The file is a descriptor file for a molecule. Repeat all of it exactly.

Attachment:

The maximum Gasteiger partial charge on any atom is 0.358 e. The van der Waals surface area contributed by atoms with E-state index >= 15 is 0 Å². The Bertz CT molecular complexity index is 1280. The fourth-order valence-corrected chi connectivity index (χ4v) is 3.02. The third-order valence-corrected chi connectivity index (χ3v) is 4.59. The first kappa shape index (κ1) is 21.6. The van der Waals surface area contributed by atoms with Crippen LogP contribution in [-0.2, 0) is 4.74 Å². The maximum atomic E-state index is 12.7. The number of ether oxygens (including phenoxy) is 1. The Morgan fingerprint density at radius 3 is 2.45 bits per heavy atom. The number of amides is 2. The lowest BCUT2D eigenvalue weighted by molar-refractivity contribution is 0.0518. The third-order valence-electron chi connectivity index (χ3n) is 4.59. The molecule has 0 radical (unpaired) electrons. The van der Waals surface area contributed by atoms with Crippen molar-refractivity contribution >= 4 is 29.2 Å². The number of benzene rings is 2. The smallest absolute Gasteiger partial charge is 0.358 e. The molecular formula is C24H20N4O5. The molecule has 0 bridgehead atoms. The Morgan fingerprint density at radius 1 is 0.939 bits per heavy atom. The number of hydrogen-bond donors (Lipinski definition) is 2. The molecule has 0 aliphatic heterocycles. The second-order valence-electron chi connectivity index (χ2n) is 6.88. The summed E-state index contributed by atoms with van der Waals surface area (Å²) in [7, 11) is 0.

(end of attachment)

The maximum Gasteiger partial charge on any atom is 0.358 e. The van der Waals surface area contributed by atoms with E-state index >= 15 is 0 Å². The Bertz CT molecular complexity index is 1280. The fourth-order valence-corrected chi connectivity index (χ4v) is 3.02. The third-order valence-corrected chi connectivity index (χ3v) is 4.59. The first kappa shape index (κ1) is 21.6. The van der Waals surface area contributed by atoms with Crippen LogP contribution in [-0.2, 0) is 4.74 Å². The maximum atomic E-state index is 12.7. The number of ether oxygens (including phenoxy) is 1. The Morgan fingerprint density at radius 3 is 2.45 bits per heavy atom. The number of amides is 2. The lowest BCUT2D eigenvalue weighted by molar-refractivity contribution is 0.0518. The third-order valence-electron chi connectivity index (χ3n) is 4.59. The molecule has 0 radical (unpaired) electrons. The van der Waals surface area contributed by atoms with Crippen molar-refractivity contribution >= 4 is 29.2 Å². The number of benzene rings is 2. The smallest absolute Gasteiger partial charge is 0.358 e. The molecular formula is C24H20N4O5. The molecule has 0 bridgehead atoms. The Morgan fingerprint density at radius 1 is 0.939 bits per heavy atom. The number of hydrogen-bond donors (Lipinski definition) is 2. The molecule has 0 aliphatic heterocycles. The second-order valence-electron chi connectivity index (χ2n) is 6.88. The summed E-state index contributed by atoms with van der Waals surface area (Å²) in [7, 11) is 0.